Terrorists won't forget the Bergdahl precedent | June 13, commentary
Prisoner swaps are nothing new
Former Defense Secretary Robert Gates, in his enlightening book Duty, specifically details a trade of five Iranian terrorist prisoners for a British computer consultant during the administration of George W. Bush. The terrorists carried out kidnappings, killings of innocent civilians and planned the murder of five U.S. soldiers in Karbala, Iraq.
The five terrorists were released between 2007 and 2010, including the mastermind killer, Qais Khazali. The British "consultant" was specifically traded for Khazali. There was much debate within the Bush administration, but ultimately the trade was made.
The Bowe Bergdahl trade for prisoners of war is not unique to the Obama administration, and realistically is one method utilized to repatriate military and civilian detainees held by the enemy.
Ron Frankel, St. Petersburg
Warning: Neglect voting at your own risk June 12
The duty of a citizen
John Romano's column on the importance of voting was one of his best yet. If you don't like the policies, you have to change the policymakers, and the only way to do that is to make your wishes known at the ballot box.
One of the reasons Eric Cantor was defeated was that too many of his supporters thought his re-election was a slam dunk and stayed home. Don't rely on your neighbor to go to the polls for you. Don't let the majority of the minority rule.
Deborah Green, Sun City Center
Easing burden of student debt June 14, editorial
Policies push up costs
It boggles the mind that we encourage people to spend more on college, and then wonder why colleges keep charging more. The president's latest move does nothing to reduce the cost of college; rather, it makes it easier for young people to get even deeper in debt and encourages colleges to keep tuition high.
Colleges keep raising tuition because they can — they know that politicians will keep subsidizing the costs to buy votes. These policies are nothing more than price supports that have allowed tuition costs to skyrocket. Encourage students to spend and borrow responsibly, and prices would stabilize.
Chris Johnson, Clearwater
Pot foes get billionaire ally | June 11
A better alternative for pain
I continue to be amazed at all of the opposition in Florida to medical marijuana that is based entirely on fear of its use for recreational purposes.
Medical marijuana is not prohibited in Michigan, and in conversations with a responsible Michigan user I have learned that it is available there as a product that helps to suppress pain without the euphoric effects sought by recreational users.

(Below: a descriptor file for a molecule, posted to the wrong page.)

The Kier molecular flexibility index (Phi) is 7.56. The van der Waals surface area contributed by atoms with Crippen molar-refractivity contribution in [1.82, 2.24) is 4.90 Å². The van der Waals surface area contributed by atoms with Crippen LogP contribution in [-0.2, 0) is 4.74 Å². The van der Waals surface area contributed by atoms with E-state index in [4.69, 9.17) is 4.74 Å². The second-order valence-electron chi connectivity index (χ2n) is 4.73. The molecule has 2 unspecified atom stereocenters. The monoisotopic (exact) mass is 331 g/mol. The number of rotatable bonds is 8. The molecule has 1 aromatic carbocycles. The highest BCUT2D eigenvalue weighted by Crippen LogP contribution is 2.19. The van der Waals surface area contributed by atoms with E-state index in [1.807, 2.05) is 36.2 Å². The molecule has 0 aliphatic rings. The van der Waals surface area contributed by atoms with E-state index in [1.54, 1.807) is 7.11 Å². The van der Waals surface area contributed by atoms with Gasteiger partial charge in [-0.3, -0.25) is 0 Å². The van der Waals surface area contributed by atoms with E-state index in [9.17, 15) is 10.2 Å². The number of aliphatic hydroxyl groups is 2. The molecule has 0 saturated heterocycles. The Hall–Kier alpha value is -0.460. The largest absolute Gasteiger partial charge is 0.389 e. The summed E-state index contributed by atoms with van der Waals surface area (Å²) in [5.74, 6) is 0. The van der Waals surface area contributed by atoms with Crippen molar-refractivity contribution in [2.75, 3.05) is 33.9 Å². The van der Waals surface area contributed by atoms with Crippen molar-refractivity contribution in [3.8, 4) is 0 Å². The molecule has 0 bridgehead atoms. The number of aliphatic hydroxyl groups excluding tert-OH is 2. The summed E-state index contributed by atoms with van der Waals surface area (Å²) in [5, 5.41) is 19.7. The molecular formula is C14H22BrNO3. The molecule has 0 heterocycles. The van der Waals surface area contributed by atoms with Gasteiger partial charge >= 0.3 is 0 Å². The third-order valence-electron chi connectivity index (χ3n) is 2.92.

The only side effect is increased appetite, which is relatively benign. Compare that to the many severe side effects of the opioids and steroids that now dominate the pharmaceutical market in our state. Consider also that recreational users have no interest in a product that does not produce euphoria. A medical marijuana law limiting use and sale to noneuphoric products would be of value only to people who genuinely need it for pain and other legitimate medical purposes. It would be no threat whatever to law enforcement, and only a benefit to society in general.
Even the pharmaceutical industry could benefit if it would turn its attention to perfecting marijuana-based painkillers to replace the current opioids and steroids that have destroyed the lives of so many people in recent years.
Sheila Smith, San Antonio
Adelson's political play
There is surely no mystery in Sheldon Adelson's donation to the anti-medical marijuana contingent in Florida. The aim is to turn out a conservative set of voters in November — just the sort who will back Rick Scott for a second term.
Stephen Phillips, St. Petersburg
Out-of-state meddling | June 14, letter
Casino mogul eyes Florida
The letter writer wonders why casino mogul Sheldon Adelson is bankrolling the fight against the medical marijuana initiative in Florida. For years, Adelson and other casino bigwigs have been trying to get a foot in the door to set up shop against the Seminoles. Previous governors have wisely avoided opening up our state to outside casino operators. But now, we have a governor who loves big checks. If you want a favor, write a check to the Republican Party or to one of his favorite projects and Florida is yours to exploit.
It is not a surprise that the Drug Free Florida Committee accepted outside money. They know they're fighting an uphill battle because the majority of voters support Amendment 2, and no matter how many times they show the old Reefer Madness movie, the public isn't buying it.
Bob Dalzell, St. Petersburg
Mass killing in Iraq claimed | June 16
It was only a matter of time
When the United States invaded Iraq, everyone with any knowledge of the history of the Middle East knew that three things were going to happen.
First, sooner or later Saddam Hussein was going to be gone. Second, sooner or later the United States was going to leave Iraq. Third, sooner or later Sunnis and Shiites were going to be at each other's throats, as they have been for over a thousand years.
It was only a matter of time.
Ralph Scott, Gulfport
Rays fans didn't ring their cowbells right June 14
Support the home team
As I was reading this article on the Rays fans thrown out after ringing their cowbells at "inappropriate" times, I was dumbfounded to see it all came at the instigation of Red Sox fans. It floored me that Rays fans who came to support their team would be escorted out because of complaints by probably the most arrogant, full-of-hot-air fans who visit Tropicana Field.
Rays fans go to have a good time and support their team. Those Boston fans had some gall to complain considering the stuff they dish out on a regular basis.
Rene Tamargo, Tampa